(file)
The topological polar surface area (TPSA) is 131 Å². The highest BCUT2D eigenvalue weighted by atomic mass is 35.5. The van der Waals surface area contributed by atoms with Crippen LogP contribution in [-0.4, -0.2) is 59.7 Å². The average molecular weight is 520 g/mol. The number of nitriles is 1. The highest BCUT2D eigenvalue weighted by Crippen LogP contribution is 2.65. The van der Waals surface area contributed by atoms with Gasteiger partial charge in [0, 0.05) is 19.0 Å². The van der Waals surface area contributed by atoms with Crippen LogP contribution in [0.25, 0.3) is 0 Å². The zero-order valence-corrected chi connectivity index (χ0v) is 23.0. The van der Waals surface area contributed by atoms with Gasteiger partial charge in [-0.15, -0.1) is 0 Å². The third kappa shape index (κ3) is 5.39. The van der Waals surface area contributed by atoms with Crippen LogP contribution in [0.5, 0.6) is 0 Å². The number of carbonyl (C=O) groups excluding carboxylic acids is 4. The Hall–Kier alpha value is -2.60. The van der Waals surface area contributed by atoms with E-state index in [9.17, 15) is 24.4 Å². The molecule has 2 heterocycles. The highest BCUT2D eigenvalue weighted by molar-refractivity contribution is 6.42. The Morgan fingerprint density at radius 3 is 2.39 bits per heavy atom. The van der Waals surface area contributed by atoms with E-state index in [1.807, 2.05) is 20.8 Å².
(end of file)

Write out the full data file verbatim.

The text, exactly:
The topological polar surface area (TPSA) is 131 Å². The highest BCUT2D eigenvalue weighted by atomic mass is 35.5. The van der Waals surface area contributed by atoms with Crippen LogP contribution in [-0.4, -0.2) is 59.7 Å². The average molecular weight is 520 g/mol. The number of nitriles is 1. The highest BCUT2D eigenvalue weighted by Crippen LogP contribution is 2.65. The van der Waals surface area contributed by atoms with Gasteiger partial charge in [0, 0.05) is 19.0 Å². The van der Waals surface area contributed by atoms with Crippen LogP contribution in [0.25, 0.3) is 0 Å². The zero-order valence-corrected chi connectivity index (χ0v) is 23.0. The van der Waals surface area contributed by atoms with Gasteiger partial charge in [-0.15, -0.1) is 0 Å². The third kappa shape index (κ3) is 5.39. The van der Waals surface area contributed by atoms with Crippen LogP contribution in [0.5, 0.6) is 0 Å². The number of carbonyl (C=O) groups excluding carboxylic acids is 4. The Hall–Kier alpha value is -2.60. The van der Waals surface area contributed by atoms with E-state index in [9.17, 15) is 24.4 Å². The molecule has 2 heterocycles. The highest BCUT2D eigenvalue weighted by molar-refractivity contribution is 6.42. The Morgan fingerprint density at radius 3 is 2.39 bits per heavy atom. The van der Waals surface area contributed by atoms with E-state index in [1.807, 2.05) is 20.8 Å².